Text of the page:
The best batsmen don't watch the ball

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The Independent Online

The best batsmen break one of the golden rules of cricket by taking their eyes off the ball for a fraction of a second before trying to hit it, according to research published today.

The best batsmen break one of the golden rules of cricket by taking their eyes off the ball for a fraction of a second before trying to hit it, according to research published today.

A study of cricketers has revealed that they move their eyes to where they expect the ball to bounce rather than attempting to track it during its journey from the bowler's hand.

The findings will surprise batsmen and their coaches, who have for generations believed that the correct way isto watch the ball closely before deciding which stroke to play, if any. "I think batsmen will be horrified to hear that they take their eyes of the ball. It certainly surprised us," said Michael Land, a professor at Sussex University, who did the study with Peter McLeod, an experimental psychologist at Oxford University.

It takes just over half a second for a fast-paced ball to travel the length of the pitch, giving a batsmen about two-tenths of a second to decide on what action to take. Using small head-mounted video cameras, the scientists accurately monitored the eye movements of three batsmen of varying skills to see how they make the split-second judgements necessary for a good shot.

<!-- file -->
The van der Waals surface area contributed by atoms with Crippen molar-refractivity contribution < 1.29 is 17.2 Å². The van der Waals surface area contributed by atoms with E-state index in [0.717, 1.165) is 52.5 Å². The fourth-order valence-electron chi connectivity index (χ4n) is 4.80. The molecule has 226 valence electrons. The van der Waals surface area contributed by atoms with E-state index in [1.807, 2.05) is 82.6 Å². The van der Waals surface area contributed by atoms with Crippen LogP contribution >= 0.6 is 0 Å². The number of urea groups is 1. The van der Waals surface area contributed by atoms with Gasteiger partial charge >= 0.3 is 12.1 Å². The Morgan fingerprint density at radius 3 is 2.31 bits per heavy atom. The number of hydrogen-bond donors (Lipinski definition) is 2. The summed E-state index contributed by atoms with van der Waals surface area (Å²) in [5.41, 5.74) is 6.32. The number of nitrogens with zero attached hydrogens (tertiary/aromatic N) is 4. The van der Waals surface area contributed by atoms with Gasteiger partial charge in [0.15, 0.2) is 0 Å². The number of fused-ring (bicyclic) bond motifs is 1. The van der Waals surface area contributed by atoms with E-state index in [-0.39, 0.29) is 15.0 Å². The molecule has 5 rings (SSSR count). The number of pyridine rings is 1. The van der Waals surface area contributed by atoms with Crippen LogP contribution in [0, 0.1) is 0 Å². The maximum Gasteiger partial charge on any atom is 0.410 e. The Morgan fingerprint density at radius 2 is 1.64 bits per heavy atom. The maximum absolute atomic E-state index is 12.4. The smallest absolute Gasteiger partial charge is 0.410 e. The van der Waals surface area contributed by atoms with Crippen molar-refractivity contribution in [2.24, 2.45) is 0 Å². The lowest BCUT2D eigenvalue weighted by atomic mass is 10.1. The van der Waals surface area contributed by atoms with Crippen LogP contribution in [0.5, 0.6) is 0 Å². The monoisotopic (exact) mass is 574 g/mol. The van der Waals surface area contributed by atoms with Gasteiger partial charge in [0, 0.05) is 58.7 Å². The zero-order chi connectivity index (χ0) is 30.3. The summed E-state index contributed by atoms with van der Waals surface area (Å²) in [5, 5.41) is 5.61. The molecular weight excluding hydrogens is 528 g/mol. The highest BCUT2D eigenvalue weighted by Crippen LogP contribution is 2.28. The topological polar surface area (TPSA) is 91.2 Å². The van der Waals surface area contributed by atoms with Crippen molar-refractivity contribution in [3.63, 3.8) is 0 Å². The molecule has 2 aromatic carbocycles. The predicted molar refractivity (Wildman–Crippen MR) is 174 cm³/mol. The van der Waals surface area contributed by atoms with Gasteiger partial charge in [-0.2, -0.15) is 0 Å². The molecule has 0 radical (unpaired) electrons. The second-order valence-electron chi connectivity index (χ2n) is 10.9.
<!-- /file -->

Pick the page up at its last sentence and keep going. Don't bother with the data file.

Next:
A professional batsmen will watch the ball closely until it leaves the bowler's hand, at which point he moves his eyes rapidly to the part of the wicket where he expects the ball to bounce before picking up the trajectory again.

"We found that the time of the delivery, the time of the bounce and the position of the bounce provides enough information for a batting response," Professor Land said.

Good amateurs also follow the same pattern of eye movements, although they are not able to move their visual field quite as rapidly as professionals, the scientists report in the journal Nature Neuroscience.

The scientists calculated that the eye and brain would be unable to process visual information fast enough if the batsman made a judgement based purely on the movement of the ball in the air. As Geoffrey Boycott once said: "In a perfect world, you will see the ball early and play it late."

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